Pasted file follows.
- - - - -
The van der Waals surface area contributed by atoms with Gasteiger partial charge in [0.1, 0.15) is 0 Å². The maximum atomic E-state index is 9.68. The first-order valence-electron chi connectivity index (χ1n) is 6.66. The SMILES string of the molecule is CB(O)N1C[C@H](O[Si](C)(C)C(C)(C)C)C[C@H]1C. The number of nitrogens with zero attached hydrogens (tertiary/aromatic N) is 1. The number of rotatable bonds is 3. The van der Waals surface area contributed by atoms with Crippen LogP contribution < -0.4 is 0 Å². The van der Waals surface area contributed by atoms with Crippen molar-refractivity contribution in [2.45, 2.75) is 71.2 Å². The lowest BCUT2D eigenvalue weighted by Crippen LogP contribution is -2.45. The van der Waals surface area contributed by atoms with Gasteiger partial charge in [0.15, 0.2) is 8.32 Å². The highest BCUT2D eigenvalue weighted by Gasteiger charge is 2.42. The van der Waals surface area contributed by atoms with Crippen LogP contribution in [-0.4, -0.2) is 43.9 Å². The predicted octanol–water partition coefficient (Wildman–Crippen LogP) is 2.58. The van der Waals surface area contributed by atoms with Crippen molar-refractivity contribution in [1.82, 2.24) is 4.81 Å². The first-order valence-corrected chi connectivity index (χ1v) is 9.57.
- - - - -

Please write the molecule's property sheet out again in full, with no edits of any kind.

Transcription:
The van der Waals surface area contributed by atoms with Gasteiger partial charge in [0.1, 0.15) is 0 Å². The maximum atomic E-state index is 9.68. The first-order valence-electron chi connectivity index (χ1n) is 6.66. The SMILES string of the molecule is CB(O)N1C[C@H](O[Si](C)(C)C(C)(C)C)C[C@H]1C. The number of nitrogens with zero attached hydrogens (tertiary/aromatic N) is 1. The number of rotatable bonds is 3. The van der Waals surface area contributed by atoms with Crippen LogP contribution < -0.4 is 0 Å². The van der Waals surface area contributed by atoms with Crippen molar-refractivity contribution in [2.45, 2.75) is 71.2 Å². The lowest BCUT2D eigenvalue weighted by Crippen LogP contribution is -2.45. The van der Waals surface area contributed by atoms with Gasteiger partial charge in [0.15, 0.2) is 8.32 Å². The highest BCUT2D eigenvalue weighted by Gasteiger charge is 2.42. The van der Waals surface area contributed by atoms with Crippen LogP contribution in [-0.4, -0.2) is 43.9 Å². The predicted octanol–water partition coefficient (Wildman–Crippen LogP) is 2.58. The van der Waals surface area contributed by atoms with Crippen molar-refractivity contribution in [1.82, 2.24) is 4.81 Å². The first-order valence-corrected chi connectivity index (χ1v) is 9.57.